Devastating Tornadoes in Tennessee Displace 250 Army Families at Fort Campbell, Service Says

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Debris covers the area around homes destroyed in the West Creek Farms neighborhood of Clarksville, Tenn.
Debris covers the area around homes destroyed in the West Creek Farms neighborhood of Clarksville, Tenn., on Sunday, Dec. 10, 2023. (Mark Zaleski/AP Photo)

About 250 Army families at Fort Campbell, Kentucky, were displaced after tornadoes and other severe weather ravaged the area over the weekend, a service spokesperson said on Sunday.

The tornadoes that touched down Saturday caused major destruction, knocking out the power grid, leveling entire neighborhoods and forcing thousands of Tennesseans from their homes. The damage was especially severe in Clarksville, the town outside of the base, where a 150-mph tornado touched down.

As of Monday morning, there were no reported fatalities among Fort Campbell personnel or their families. One civilian associated with the base was injured, but it was not immediately clear if that was a civilian worker for a family member. Roughly 1,100 Fort Campbell soldiers and family members were without critical services such as water, heat or electricity, and those utilities could take a week or longer to repair, according to a spokesperson.

The base, which is home to the 101st Airborne Division, 160th Special Operations Aviation Regiment and 5th Special Forces Group, sits at the Tennessee-Kentucky border.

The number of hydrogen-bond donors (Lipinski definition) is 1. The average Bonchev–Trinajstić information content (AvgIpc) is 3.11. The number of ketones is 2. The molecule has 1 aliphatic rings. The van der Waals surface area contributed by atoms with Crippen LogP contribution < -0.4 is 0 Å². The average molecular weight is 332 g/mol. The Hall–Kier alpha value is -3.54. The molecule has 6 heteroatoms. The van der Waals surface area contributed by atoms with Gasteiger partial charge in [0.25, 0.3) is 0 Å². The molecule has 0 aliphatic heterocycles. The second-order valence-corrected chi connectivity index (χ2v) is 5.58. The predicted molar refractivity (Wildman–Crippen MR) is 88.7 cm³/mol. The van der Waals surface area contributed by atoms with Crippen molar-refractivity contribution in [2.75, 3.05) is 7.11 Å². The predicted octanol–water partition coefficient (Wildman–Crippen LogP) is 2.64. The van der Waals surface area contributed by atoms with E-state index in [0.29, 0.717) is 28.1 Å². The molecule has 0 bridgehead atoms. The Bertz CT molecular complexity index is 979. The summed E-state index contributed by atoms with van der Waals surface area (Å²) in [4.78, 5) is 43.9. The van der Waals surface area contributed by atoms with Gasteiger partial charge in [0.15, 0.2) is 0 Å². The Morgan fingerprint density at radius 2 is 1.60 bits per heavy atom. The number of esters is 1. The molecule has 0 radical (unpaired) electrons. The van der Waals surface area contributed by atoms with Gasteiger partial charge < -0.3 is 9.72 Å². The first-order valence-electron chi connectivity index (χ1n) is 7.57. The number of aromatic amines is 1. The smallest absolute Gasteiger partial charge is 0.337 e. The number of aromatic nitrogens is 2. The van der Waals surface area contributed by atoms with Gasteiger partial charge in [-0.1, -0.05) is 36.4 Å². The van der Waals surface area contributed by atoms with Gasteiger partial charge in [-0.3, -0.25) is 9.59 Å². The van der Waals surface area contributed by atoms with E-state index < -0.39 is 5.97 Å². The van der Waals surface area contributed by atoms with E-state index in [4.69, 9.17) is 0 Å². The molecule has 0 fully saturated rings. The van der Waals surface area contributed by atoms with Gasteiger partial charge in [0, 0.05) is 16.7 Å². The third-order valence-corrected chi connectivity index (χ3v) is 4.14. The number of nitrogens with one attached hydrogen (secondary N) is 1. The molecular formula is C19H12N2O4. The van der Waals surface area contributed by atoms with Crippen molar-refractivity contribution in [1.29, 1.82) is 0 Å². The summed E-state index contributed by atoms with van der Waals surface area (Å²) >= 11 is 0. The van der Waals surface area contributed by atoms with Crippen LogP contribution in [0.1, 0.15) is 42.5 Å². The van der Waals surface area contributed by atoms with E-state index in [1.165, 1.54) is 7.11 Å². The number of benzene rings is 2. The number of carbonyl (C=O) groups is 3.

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"Our community has been hard hit by tragedy this year and it is humbling to see our community come together again and again despite it all," Col. Chris Midberry, the Fort Campbell garrison commander, told Military.com in a statement. "We are honored to be a part of this community, we thank you for your support, and we will continue to support you as well."

Due to the displacement and damage to the local area, only mission-essential personnel were ordered to report to work at the installation on Monday. At least 271 homes and other buildings in Clarksville were damaged to the point of being uninhabitable, and more than 400 others also sustained damage, according to local officials.

    Six people died Saturday when tornadoes touched down in Clarksville and neighboring counties near Nashville, which is about 40 miles to the south. The death toll could rise as emergency crews shift through the debris this week.

    The area saw up to 13 tornadoes, according to reporting from the Tennessean. Roughly 18,000 homes and businesses around Fort Campbell had no electricity as of Monday morning, according to PowerOutage.us, a power outage tracking database.

    Fort Campbell sustained no obvious significant damage. All of its key buildings, including the hospital, had power, but officials were still assessing the tornado's impact. The YMCA on base had clothes, diapers, toiletries and other items for soldiers and families affected by the tornadoes.

    "I hope all those soldiers are safe after the tornado hit Clarksville," Michael Grinston, the director of the Army Emergency Relief Fund, or AER, said in a statement on LinkedIn. "Remember, if soldiers need help, reach out to AER." The Army Emergency Relief Fund provides soldiers with interest-free loans and grants. Grinston served as the previous sergeant major of the Army.

    It's unclear whether local National Guard units will be deployed to respond to the damage in Clarksville and neighboring towns. A spokesperson for the Tennessee National Guard did not respond to a request for comment.

    Editor's note: This story was updated with new numbers of families and soldiers affected by the tornadoes.

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